Single point diamond turning of optical surfaces is becoming more commonly used, especially in infrared systems. However, the process introduces its own peculiar forms of figure error that can compromise performance. These errors include tool misalignment error, thermal effects, low frequency surface ripple, and mounting effects. Techniques have been developed to model these effects in Monte Carlo simulations using conventional optical design codes to predict the changes in optical performance.
A method for transfer of Finite Element Analysis (FEA) results to the optical design program CODE V1 has been developed, although the method can be readily adapted to other optical design codes that support Zernike surfaces. This method is an improvement in many ways over the methods used in commercial codes written to perform this data transfer. The method assumes the surface nodal displacements are purely in the direction of the sag (z-axis) at the radial location of the displaced node point. This eliminates the approximations necessary when transferring the deformations as pseudo-interferograms, and eliminates the approximations made in the ray tracing of interferograms. Special techniques have been included to remove the inaccuracies introduced in the FEA program. The method has been validated on a series of test cases.
We have developed the Optical Fiber Imaging Laser Radar based on the focal plane array detection using the small number of detectors less than the number of the focal plane array resolution. For this focal array detection, first, we made the optical fiber dissector which has one vertical cross section of the 35 x 35 optical fibers square array at one end to receive the reflected laser pulse from an object and 25 vertical cross sections of the 7 x 7 optical fibers array extracted from the 35 x 35 optical fibers square array at 25 other ends to guide the dissected laser pulse to the 25 InGaAs photodiode pulse detectors of the 25 channels of the parallel pulse counter. The 7 x 7 optical fibers arrays are the mode (5,5) residual classes from the 35 x 35 optical fibers square array. Second, we shaped the most of Erbium doped optical fiber laser pulse into the laser pulse with the beam of the elliptic cross section that falls into one 5 x 5 area of the vertical cross section of the 35 x 35 optical fibers square array when it is received. And we made a mask with a window of a size 5 x 5 optical fibers’ cross section to ensure no cross talk in the receiver of the Optical Fiber Imaging Laser Radar. Then, we controlled the direction of the shaped laser pulse to scan and reconstruct the received data from the 25 channels of the parallel pulse counter to the actual order data of the Imaging Laser Radar. The developed Imaging Laser Radar shows that the image resolution between the range image and the object is within one pixel difference and that the range resolution is under 15cm.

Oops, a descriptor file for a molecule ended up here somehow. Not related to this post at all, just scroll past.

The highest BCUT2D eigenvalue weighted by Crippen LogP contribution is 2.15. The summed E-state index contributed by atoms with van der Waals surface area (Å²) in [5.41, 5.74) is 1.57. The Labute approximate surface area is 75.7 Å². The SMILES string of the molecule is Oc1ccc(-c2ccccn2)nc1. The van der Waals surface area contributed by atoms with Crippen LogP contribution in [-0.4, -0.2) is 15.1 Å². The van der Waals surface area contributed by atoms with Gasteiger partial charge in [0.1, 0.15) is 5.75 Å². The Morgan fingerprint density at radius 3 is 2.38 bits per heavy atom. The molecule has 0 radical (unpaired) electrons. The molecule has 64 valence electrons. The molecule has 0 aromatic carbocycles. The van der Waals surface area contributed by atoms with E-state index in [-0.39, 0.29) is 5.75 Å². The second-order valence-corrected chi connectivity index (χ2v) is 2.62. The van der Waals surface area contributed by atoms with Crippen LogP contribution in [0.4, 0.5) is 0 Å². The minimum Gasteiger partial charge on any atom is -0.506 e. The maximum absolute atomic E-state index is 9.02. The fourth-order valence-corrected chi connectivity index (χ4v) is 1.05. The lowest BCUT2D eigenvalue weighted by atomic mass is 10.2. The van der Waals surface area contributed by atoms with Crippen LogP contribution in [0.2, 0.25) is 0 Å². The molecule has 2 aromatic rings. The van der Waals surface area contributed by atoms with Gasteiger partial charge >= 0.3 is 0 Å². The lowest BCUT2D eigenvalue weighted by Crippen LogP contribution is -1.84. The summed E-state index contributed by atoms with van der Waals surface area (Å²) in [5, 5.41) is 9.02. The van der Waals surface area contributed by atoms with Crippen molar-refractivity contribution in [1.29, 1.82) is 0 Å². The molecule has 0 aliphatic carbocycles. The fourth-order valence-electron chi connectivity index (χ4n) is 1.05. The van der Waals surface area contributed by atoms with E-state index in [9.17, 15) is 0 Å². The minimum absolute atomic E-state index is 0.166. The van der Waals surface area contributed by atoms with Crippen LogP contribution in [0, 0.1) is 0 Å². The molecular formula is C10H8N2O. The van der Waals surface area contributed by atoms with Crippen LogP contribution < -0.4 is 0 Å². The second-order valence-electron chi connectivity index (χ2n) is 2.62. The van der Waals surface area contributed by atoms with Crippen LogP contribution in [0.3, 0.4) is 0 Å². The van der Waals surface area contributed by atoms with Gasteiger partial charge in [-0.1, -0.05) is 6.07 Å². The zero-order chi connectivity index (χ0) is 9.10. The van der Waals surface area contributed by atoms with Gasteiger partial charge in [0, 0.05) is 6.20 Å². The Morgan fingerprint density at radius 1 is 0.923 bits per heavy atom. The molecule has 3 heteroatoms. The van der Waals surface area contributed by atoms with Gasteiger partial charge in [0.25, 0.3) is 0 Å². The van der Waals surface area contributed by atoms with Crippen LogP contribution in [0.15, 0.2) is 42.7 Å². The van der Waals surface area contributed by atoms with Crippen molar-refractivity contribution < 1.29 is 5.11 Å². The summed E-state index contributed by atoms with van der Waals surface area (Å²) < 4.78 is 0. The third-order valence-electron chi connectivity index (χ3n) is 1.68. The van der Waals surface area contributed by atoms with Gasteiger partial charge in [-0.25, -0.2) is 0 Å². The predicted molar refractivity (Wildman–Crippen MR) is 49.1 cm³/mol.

We propose a design of a compact HD-DVD pickup head, where a lensed penta-prism is used to replace the mirror and the collimating lens in a conventional one to shorten the geometrical size but keep the whole optical path length unchanged.
In this paper, a white light interferometer has been designed to measure the distributed polarization coupling in high birefringence fibers. The limitations to the measurement accuracy have been analyzed. The main structure is a Michelson interferometer. A superluminescent diode (SLD) has been adopted as the broadband source in the white light interferometer. Corner mirrors have been adopted to reflect the light beams in both arms of the Michelson interferometer. To enlarge the measurement range, the light beam in the scanning arm of the Michelson interferometer is reflected three times. Thus the scanning range of the interferometer is doubled for a certain linear motion rail. The full width half maximum (FWHM) spectrum of the SLD is 50 nm, and its central wavelength is 1300 nm. If the modal birefringence of the HBF is 6 X 10-4, a spatial resolution of 56 mm can be achieved. A high sensitivity photo detector and a high-resolution analog to digital converter (ADC) have been adopted. These devices are capable of testing a coupling point with accuracy up to -80 dB.